Related to our various AI discussions, I noticed this news: Robot masters new skills through trial and error — ScienceDaily.
Researchers at the University of California, Berkeley, have developed algorithms that enable robots to learn motor tasks through trial and error using a process that more closely approximates the way humans learn, marking a major milestone in the field of artificial intelligence.
They demonstrated their technique, a type of reinforcement learning, by having a robot complete various tasks — putting a clothes hanger on a rack, assembling a toy plane, screwing a cap on a water bottle, and more — without pre-programmed details about its surroundings.
…In the world of artificial intelligence, deep learning programs create “neural nets” in which layers of artificial neurons process overlapping raw sensory data, whether it be sound waves or image pixels. This helps the robot recognize patterns and categories among the data it is receiving. People who use Siri on their iPhones, Google’s speech-to-text program or Google Street View might already have benefited from the significant advances deep learning has provided in speech and vision recognition.
If the robot learning concerns you, if you’re concerned that it, or more likely one of its successors, might bootstrap itself into Ultron or Skynet, then consider this part:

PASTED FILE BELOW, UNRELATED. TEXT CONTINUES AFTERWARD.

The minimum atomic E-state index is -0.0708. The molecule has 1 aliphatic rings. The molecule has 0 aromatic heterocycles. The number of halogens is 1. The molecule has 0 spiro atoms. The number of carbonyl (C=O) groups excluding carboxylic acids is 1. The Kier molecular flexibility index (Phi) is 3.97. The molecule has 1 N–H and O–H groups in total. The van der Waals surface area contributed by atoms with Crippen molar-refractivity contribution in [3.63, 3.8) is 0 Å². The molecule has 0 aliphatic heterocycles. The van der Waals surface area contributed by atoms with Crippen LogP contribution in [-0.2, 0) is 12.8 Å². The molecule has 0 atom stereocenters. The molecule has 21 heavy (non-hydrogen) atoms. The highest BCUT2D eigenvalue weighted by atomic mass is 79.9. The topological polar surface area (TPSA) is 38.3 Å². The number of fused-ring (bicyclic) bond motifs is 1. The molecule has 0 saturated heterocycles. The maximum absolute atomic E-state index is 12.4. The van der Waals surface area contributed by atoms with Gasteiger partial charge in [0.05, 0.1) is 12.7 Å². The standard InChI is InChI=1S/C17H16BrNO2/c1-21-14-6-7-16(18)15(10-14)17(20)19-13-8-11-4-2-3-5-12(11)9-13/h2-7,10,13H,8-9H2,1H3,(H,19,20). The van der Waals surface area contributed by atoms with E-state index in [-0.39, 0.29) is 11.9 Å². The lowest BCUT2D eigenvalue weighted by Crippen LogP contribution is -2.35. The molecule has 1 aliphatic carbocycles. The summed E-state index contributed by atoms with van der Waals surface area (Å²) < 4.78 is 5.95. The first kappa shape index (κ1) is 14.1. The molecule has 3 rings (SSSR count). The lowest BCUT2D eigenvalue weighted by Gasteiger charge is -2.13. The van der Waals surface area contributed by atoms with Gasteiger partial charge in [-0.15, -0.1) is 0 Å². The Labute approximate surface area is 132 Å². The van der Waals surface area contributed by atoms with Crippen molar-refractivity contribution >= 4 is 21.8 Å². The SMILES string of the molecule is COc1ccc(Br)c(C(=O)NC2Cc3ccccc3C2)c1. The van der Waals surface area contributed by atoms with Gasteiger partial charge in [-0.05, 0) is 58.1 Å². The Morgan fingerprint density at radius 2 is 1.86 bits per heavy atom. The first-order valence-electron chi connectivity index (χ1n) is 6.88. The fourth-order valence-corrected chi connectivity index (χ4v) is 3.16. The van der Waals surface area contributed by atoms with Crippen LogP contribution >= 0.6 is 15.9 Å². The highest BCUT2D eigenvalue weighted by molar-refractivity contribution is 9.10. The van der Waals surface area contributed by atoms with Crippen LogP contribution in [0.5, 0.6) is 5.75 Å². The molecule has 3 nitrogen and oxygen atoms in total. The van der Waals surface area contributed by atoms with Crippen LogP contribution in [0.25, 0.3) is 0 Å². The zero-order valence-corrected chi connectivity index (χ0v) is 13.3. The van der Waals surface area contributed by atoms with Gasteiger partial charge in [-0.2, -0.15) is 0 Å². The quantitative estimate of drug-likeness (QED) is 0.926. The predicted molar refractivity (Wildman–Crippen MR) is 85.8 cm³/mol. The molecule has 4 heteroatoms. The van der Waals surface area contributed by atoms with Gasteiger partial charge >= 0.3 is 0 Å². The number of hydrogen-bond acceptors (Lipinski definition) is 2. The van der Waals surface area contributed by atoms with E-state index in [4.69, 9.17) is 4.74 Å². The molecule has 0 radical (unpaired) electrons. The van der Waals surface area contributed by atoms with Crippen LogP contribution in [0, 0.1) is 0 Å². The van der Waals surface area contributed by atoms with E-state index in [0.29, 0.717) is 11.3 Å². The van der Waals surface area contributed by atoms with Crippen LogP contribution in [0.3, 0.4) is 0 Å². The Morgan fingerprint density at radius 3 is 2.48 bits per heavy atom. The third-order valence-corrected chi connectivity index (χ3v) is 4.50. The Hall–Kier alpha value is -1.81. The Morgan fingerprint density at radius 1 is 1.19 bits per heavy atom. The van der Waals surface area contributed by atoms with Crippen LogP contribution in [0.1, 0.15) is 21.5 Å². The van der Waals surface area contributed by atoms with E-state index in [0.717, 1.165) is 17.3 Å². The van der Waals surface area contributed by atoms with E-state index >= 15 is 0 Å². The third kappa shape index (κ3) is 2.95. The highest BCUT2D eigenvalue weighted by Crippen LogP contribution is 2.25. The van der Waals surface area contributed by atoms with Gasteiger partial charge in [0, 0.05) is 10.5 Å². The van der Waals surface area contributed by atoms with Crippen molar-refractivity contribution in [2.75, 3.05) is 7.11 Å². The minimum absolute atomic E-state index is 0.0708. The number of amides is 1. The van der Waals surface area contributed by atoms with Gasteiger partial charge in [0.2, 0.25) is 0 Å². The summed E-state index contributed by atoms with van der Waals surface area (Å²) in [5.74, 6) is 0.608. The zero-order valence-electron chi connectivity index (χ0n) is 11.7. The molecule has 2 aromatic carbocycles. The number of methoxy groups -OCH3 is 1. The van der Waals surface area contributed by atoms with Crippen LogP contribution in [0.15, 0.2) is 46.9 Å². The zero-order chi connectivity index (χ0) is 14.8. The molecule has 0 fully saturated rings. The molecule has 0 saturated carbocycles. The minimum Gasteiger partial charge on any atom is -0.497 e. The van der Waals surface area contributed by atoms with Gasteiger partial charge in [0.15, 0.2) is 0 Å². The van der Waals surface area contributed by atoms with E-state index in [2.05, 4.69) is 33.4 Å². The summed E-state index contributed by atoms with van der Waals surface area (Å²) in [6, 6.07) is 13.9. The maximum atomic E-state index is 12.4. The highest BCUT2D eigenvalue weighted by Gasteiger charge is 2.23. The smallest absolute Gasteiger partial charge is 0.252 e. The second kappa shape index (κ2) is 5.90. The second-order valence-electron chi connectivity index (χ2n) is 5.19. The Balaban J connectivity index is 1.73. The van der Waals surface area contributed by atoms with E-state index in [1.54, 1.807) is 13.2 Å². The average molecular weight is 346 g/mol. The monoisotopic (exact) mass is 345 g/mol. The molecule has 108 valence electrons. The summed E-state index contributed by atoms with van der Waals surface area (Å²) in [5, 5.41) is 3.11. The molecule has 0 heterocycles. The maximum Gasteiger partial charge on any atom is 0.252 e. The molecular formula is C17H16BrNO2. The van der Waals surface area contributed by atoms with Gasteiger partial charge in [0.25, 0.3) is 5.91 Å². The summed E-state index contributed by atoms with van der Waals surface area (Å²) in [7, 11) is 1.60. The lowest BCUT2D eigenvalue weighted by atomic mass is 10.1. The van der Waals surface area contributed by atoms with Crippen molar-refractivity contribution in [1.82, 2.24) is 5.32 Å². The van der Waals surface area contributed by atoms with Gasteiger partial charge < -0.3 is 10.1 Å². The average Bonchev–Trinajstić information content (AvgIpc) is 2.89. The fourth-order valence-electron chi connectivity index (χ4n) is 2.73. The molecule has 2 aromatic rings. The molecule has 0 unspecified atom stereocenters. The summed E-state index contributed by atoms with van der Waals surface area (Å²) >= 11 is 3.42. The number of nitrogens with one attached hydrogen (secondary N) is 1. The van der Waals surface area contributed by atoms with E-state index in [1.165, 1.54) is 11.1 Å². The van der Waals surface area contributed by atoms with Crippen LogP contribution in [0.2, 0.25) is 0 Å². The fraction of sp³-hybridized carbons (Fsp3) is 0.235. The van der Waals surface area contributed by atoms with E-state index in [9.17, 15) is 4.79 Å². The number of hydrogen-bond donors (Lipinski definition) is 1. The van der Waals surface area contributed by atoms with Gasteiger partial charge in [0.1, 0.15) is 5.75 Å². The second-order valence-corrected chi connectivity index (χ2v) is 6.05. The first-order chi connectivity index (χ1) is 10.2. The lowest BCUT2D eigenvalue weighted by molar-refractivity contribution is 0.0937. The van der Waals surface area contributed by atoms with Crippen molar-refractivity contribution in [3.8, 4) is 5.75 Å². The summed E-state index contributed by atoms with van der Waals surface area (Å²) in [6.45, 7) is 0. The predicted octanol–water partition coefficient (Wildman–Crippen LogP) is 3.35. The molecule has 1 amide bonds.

The algorithm controlling BRETT’s learning included a reward function that provided a score based upon how well the robot was doing with the task.
BRETT takes in the scene, including the position of its own arms and hands, as viewed by the camera. The algorithm provides real-time feedback via the score based upon the robot’s movements. Movements that bring the robot closer to completing the task will score higher than those that do not. The score feeds back through the neural net, so the robot can learn which movements are better for the task at hand.
Obviously, what direction the robot learns in, and what it will do with what it’s learned, will be heavily influenced by its reward system, in other words, by its programming. (Just as what direction we learn in is heavily influenced by the gene propagating reward system evolution programmed into us.)